You don’t usually read cutting-edge healthcare stories on the CNN Money site, but the following blew me away. Chesterfield, MO-based Mercy Virtual Care Center is a first, a four-story facility focused entirely on virtual care.
As I’ve noted previously, hospitals seem quite interested in rolling out telehealth services — and virtually all seem to be experimenting with them to some extent — but technology concerns seem to be holding them back. This is happening, in part, because EMR vendors have been slow to integrate telehealth functions.
But this doesn’t seem to have been a problem in this case. The $54 million Mercy Virtual Care Center, which describes itself as a “hospital without beds,” launched in October 2015. It employs 330 staffers focused on a variety of telehealth services, according to CNN Money.
The Center, which calls itself the world’s first facility dedicated to telehealth, offers four programs:
- Mercy SafeWatch, which the Center says is the largest single hub electronic intensive care unit in the nation
- Telestroke, which offers neurology services to emergency departments across the country which don’t have a neurologist on site
- Virtual Hospitalists, a team of doctors seeing patients within the hospital around the clock using virtual care technology, and
- Home Monitoring, a service which provides continuous monitoring more than 3,800 patients
Center medical director Gavin Helton told CNN Money that the programs it runs are focused on cutting down the cost of care reducing the admissions. “The sickest 5% of patients are typically responsible for about half of the healthcare spend and many end up, unnecessarily, back in the hospital,” he told the site. “We need an answer for those patients.”
One activity run by the Center is a pilot program focused on remote care for patients in their homes. The initial phase includes 250 patients with complex chronic illnesses for whom care is not readily accessible.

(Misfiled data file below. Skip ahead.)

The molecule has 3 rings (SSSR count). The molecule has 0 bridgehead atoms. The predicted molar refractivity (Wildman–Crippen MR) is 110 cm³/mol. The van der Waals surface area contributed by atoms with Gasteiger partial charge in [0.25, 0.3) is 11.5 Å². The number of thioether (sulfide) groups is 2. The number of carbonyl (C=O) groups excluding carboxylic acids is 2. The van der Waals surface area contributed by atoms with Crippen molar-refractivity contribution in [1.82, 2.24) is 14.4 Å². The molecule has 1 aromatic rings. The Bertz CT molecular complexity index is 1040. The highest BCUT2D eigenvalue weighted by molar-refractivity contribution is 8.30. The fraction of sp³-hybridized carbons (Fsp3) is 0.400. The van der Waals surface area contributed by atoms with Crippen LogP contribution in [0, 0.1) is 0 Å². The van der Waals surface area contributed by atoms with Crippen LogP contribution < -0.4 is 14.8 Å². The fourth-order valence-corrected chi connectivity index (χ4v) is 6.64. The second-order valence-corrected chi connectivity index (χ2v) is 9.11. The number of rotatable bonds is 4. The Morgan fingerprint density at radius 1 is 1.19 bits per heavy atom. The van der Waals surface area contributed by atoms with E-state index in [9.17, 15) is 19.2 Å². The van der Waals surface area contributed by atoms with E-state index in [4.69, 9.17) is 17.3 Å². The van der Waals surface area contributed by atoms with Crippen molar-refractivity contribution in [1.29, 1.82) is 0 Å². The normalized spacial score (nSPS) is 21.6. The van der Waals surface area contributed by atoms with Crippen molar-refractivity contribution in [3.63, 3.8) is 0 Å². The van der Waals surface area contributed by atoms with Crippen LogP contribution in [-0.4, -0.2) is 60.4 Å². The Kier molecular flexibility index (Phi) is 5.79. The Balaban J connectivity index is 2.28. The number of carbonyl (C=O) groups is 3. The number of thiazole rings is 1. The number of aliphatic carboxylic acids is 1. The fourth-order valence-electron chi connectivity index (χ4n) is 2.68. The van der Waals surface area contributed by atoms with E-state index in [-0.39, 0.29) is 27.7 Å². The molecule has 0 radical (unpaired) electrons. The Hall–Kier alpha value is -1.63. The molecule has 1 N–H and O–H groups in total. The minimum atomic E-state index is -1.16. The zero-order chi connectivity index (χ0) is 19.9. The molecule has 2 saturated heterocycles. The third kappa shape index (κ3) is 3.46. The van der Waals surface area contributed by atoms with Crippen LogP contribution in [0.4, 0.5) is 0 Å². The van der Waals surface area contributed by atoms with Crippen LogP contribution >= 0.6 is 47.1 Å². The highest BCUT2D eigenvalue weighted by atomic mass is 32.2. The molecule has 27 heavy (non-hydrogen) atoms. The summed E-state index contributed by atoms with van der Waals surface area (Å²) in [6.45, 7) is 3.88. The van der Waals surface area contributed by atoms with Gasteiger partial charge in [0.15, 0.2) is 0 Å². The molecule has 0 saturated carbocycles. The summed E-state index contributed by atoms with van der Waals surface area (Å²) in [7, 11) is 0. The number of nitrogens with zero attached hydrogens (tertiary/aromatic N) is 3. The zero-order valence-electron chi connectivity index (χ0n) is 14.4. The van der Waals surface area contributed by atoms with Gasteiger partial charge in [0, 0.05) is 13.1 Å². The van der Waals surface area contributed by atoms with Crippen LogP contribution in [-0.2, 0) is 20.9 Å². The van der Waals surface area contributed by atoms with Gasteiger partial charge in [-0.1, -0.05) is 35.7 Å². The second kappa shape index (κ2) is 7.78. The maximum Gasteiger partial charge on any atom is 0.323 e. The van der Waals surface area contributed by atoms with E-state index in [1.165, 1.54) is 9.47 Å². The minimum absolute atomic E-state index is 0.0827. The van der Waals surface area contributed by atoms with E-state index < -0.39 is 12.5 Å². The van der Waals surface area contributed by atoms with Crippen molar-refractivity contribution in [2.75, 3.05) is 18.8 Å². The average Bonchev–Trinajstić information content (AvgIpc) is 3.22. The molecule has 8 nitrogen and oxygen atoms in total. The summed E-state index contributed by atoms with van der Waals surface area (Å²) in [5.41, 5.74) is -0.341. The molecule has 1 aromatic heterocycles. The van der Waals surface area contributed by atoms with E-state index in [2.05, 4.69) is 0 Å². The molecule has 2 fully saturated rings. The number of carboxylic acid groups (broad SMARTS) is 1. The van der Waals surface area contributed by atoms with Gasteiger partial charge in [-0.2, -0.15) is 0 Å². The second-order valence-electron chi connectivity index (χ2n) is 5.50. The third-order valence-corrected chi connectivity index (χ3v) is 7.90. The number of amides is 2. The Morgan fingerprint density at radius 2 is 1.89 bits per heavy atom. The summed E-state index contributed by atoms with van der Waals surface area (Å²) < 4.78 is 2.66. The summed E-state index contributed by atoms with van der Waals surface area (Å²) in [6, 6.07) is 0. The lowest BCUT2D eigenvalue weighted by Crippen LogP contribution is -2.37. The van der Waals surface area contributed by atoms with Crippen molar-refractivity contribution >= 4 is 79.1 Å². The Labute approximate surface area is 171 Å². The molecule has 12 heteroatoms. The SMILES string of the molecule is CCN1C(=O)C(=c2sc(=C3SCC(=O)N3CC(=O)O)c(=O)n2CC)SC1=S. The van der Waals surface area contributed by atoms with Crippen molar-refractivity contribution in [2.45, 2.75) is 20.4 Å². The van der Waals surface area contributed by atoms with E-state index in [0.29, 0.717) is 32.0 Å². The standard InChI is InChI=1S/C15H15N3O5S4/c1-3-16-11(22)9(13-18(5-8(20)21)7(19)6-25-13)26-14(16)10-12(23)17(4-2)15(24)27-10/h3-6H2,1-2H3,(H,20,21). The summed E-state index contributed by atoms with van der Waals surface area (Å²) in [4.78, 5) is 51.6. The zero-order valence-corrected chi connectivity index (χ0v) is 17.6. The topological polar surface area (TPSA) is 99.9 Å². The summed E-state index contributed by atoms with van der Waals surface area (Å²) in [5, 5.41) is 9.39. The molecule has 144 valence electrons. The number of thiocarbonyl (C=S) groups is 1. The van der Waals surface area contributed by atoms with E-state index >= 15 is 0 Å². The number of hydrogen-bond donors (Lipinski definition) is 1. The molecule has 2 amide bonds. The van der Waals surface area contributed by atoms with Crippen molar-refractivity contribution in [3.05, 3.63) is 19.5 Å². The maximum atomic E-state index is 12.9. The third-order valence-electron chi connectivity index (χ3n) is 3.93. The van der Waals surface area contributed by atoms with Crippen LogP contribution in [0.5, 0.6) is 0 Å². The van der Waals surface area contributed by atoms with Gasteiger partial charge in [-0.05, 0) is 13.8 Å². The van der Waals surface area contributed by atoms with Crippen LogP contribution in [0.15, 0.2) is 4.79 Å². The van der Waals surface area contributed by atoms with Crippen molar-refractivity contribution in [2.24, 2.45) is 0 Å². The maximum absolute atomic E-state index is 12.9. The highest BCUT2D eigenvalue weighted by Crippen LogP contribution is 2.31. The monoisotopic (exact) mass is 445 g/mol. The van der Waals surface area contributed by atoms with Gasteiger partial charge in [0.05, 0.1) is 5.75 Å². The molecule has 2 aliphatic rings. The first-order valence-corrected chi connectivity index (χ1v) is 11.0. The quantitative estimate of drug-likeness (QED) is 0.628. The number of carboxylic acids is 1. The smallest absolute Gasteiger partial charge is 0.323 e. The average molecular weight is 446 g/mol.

For example, one patient enrolled in the program is Leroy Strubberg, who is recovering from three mini strokes and also has heart problems, CNN Money reports. Strubberg, who lives more than an hour away from parent hospital Mercy St. Louis, participates in the Center’s in-home care program, speaking with Virtual Care staff members twice a week.
The staffers, dubbed “navigators,” call him on his hospital-provided iPad and ask him about his status. They also encourage his wife to use a blood pressure cuff and other devices connected to the iPad to check his health.
Since Strubberg enrolled in the program, Mercy Virtual Care clinicians were able to help him avoid hospitalization twice while providing him with appropriate care, the article says.
All of this would be exciting regardless of how it played out, but the fact that seems to be successful at managing care effectively is an added bonus. Mercy told the site that the Virtual Care program has cut emergency department visits and hospitalizations by 33% since the program opened just under a year ago. They attribute their success, in part to seeing that the patients usually see the same navigator, as well as working closely with the patient’s primary care physician.